Globevestor matches global-minded investors with emerging market startups


Emerging market startups, especially those at the pre-revenue mark, continue to find access to early-stage capital (US$150 000 to US$1.5-million) challenging. At the same time, global-minded angel investors in Europe and the US are looking to invest in quality emerging market ventures.

While news about venture deals continue to trickle out from risk-averse developing economies, Globevestor, a new Silicon Valley-based venture capital platform, is looking to heat up investment opportunities by becoming a conduit through which US and Europe-based angel funding can reach quality startups in emerging regions.

Launched in February this year, Globevestor manages the entire investment process online — think FundersClub. It takes care of the legal and regulatory requirements, operating with the US Securities and Exchange Commission’s blessing. It follows the same revenue model as a typical VC firm, charging a small management fee to cover legal and accounting expenses, and 20% carried interest when a startup hits a liquidity event.

“Having previously started a company in India and having raised capital from US-based investors, I have experienced the challenges and headaches that accompany cross-border angel investing,” says Globevestor CEO, Raju P. N.

“With equity crowdfunding and online venture capital taking off in the US, we thought that the time was right to use the trend to help democratise access to global capital markets for both emerging market entrepreneurs and developed economy retail investors,” he adds.

Before co-founding Globevestor, P. N. founded startups Sportxiom in India and Eventcheq in the US. Before that he completed a B.Tech and M.Tech in Metallurgical Engineering and Materials Science from IIT Bombay. He is also an SDA Bocconi School of Management alumnus.

He is joined by Ankur Shrivastava — B.Tech. and M.Tech. (Mechanical Engineering) IIT Bombay. Shrivastava has a background in strategy consulting and oversees business operations, startup screening and post-investment management at Globevestor.

Third team member, Gaurav Gupta — B.Tech & M.Tech. (Computer Science) IIT Delhi — has a background in product management and heads up engineering and product management.

Globevestor was funded through a Silicon Valley-based startup accelerator called Boost VC and has managed to keep the lights on by raising an additional US$100 000 from Bill Draper — one of Silicon Valley’s first VCs — as well as from friends and family.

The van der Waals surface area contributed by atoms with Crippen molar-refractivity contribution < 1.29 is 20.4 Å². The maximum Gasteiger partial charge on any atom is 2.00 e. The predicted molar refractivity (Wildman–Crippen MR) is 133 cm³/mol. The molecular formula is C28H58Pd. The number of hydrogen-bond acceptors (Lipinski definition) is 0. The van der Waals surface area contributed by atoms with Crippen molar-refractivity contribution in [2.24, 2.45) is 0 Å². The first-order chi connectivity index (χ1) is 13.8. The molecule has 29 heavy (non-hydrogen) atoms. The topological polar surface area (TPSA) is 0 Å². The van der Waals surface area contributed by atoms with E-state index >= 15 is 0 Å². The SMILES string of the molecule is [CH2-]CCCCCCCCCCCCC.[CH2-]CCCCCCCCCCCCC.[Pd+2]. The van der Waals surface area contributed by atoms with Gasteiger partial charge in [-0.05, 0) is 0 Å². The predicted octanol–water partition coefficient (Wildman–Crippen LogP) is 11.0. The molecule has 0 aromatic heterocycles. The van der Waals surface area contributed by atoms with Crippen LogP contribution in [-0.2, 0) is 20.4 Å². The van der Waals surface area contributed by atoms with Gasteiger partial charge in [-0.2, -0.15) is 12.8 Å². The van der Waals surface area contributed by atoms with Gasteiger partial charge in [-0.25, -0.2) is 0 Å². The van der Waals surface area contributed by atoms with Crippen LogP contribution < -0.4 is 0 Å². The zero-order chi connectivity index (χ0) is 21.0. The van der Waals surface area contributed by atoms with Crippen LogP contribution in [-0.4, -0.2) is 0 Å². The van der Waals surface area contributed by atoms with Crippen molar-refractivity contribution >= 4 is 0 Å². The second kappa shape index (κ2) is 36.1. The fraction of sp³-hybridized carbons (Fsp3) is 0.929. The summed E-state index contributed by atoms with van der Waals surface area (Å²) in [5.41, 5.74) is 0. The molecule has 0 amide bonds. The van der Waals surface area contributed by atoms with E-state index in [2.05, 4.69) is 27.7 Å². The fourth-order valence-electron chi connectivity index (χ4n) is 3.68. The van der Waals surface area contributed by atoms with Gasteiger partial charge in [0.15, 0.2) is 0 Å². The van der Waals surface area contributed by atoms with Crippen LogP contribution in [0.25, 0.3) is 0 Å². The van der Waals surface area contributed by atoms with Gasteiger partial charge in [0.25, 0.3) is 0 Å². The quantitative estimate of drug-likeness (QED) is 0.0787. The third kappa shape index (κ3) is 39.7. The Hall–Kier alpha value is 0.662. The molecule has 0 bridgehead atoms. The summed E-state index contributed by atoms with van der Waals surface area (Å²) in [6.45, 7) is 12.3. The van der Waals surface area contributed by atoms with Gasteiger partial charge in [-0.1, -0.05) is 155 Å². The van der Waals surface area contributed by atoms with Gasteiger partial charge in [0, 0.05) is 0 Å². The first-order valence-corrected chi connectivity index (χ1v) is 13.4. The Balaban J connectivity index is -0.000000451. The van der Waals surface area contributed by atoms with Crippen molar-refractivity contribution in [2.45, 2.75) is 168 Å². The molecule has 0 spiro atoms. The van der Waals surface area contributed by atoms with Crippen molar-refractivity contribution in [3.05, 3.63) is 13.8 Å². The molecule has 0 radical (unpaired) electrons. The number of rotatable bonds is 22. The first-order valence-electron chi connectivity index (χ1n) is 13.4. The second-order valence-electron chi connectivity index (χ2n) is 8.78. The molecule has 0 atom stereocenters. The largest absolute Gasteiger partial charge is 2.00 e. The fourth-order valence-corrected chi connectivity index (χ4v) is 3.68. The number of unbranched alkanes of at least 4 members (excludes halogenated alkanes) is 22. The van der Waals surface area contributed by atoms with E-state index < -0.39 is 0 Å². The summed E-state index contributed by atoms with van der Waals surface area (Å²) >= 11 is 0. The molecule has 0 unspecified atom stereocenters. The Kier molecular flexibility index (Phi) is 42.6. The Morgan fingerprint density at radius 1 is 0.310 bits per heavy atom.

Its online play includes tools for managing “the entire investment process” online. This encompasses things like fund and investor discovery, online payments, document signing, communications and performance tracking.


Accredited investors can browse startup deals, interact with founding teams, take investment decisions, e-sign legal documents, make payments and keep connected with their portfolio companies. A minimum investment of US$1000 to US$4000 per deal is required.

At the other end, startups can raise funds, get one-on-one mentorship and leverage networks of their well-connected investors through the platform.

P. N. tells Ventureburn that he believes Globevestor’s investment framework provides retail investors the same level of professional and sophisticated fund management that large institutional limited partners in private equity or VC funds enjoy, while keeping overheads and costs low.

Looking ahead, Globevestor plans to stay ahead of its competition by introducing new financial products and other value-added ancillary services that meet the various cross-border investing/fundraising needs of global investors and emerging market entrepreneurs alike.

Speaking of competition, since there is no universal platform for connecting investors in developed markets to startups in emerging ones — and for good reason, it’s hard — Globevestor faces limited direct competition. Israeli startup-focused, OurCrowd comes close, but at this stage Globevestor’s competition will mainly come via crowdfunding platforms such as AngelList, FundersClub and Seedrs.

Still, since Globevestor targets emerging markets, it’s in rather uncharted territory. P. N. admits that the road ahead is challenging. Each new territory is bound to present new challenges and the platform is still growing its community. To start, Globevestor has one fund and four startups: car sharing company, a monthly subscription box for kids called Flintobox, Blowhorn, an “Uber” for moving goods and Globevestor itself. The platform’s initial focus will be on India, before turning to other emerging markets over the next 3 years.

While platforms such as Globevestor and OurCrowd tout their online plays, some platforms are eager to underline their offline activities.

Startup Labs for example, a global seed stage investment fund from the team bend Startup Weekend, focuses mainly on emerging markets and co-invests with top local investors. Critically, it operates on the ground, post-investment bootcamps with top mentors.

Then there’s U-Start, an Italy based platform that matches cross-border investment groups with startups from Southern and Eastern Europe, Latin America and Africa. It uses an online platform with offline startup showcase events and mentorship.

Globevestor does have offline aspects however, though not quite as front and center as other players.

Beyond remote support, investors are encouraged to extend their connections, respond to network requests from their portfolio startups and meet startup team members as well as other investors and entrepreneurs, at future Globevestor offline and online events.

While Globevestor plans to become “the online platform of choice for funding, mentorship and education for high-impact entrepreneurship in emerging markets,” it will be interesting to see how much of an impact its virtual offering can create.



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